Small vessel disease, or lacunar infarction, occurs when blood flow is blocked to a very small arterial vessel. The term's origin is from the Latin word lacuna, which means hole, and describes the small cavity remaining after other cells in the body have removed the products of deep infarct. Little is known about the causes of small vessel disease, but it is closely linked to hypertension (high blood pressure).
Strokes caused by the breakage or "blowout" of a blood vessel in the brain are called hemorrhagic strokes. The medical word for this type of breakage is hemorrhage. Hemorrhages can be caused by a number of disorders, which affect the blood vessels, including long-standing high blood pressure and cerebral aneurysms. An aneurysm is a weak or thin spot on a blood vessel wall. These weak spots are usually present at birth. Aneurisms develop over a number of years and usually don't cause detectable problems until they break. There are two types of hemorrhagic stroke subarachnoid and intracerebral.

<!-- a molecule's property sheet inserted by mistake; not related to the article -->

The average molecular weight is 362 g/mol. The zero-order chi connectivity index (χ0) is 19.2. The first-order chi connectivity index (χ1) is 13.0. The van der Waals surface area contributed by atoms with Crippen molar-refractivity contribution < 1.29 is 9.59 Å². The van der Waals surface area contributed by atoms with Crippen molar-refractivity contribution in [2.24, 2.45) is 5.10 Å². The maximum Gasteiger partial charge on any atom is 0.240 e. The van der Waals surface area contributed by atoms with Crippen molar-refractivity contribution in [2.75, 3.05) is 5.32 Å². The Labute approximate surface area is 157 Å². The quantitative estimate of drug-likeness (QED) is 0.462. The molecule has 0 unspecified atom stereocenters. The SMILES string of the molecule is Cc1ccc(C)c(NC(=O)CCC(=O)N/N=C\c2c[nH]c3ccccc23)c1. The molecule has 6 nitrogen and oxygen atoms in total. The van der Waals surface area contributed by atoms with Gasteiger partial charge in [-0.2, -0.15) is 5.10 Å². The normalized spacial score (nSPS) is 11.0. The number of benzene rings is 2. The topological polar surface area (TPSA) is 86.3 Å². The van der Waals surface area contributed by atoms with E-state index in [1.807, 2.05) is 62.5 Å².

Like the individuals who experience them, no two strokes are exactly the same. Learn more about the common physical, communication, emotional and behavioral effects that stroke can have on a survivor and find great tips for improving and adapting to make the most of your recovery.
Recovery from stroke is a lifelong process. For many people, recovery begins with formal rehabilitation, which can restore independence by improving physical, mental and emotional functions. It is important for you and your family to know that no matter where you are in your recovery journey, there is always a hope.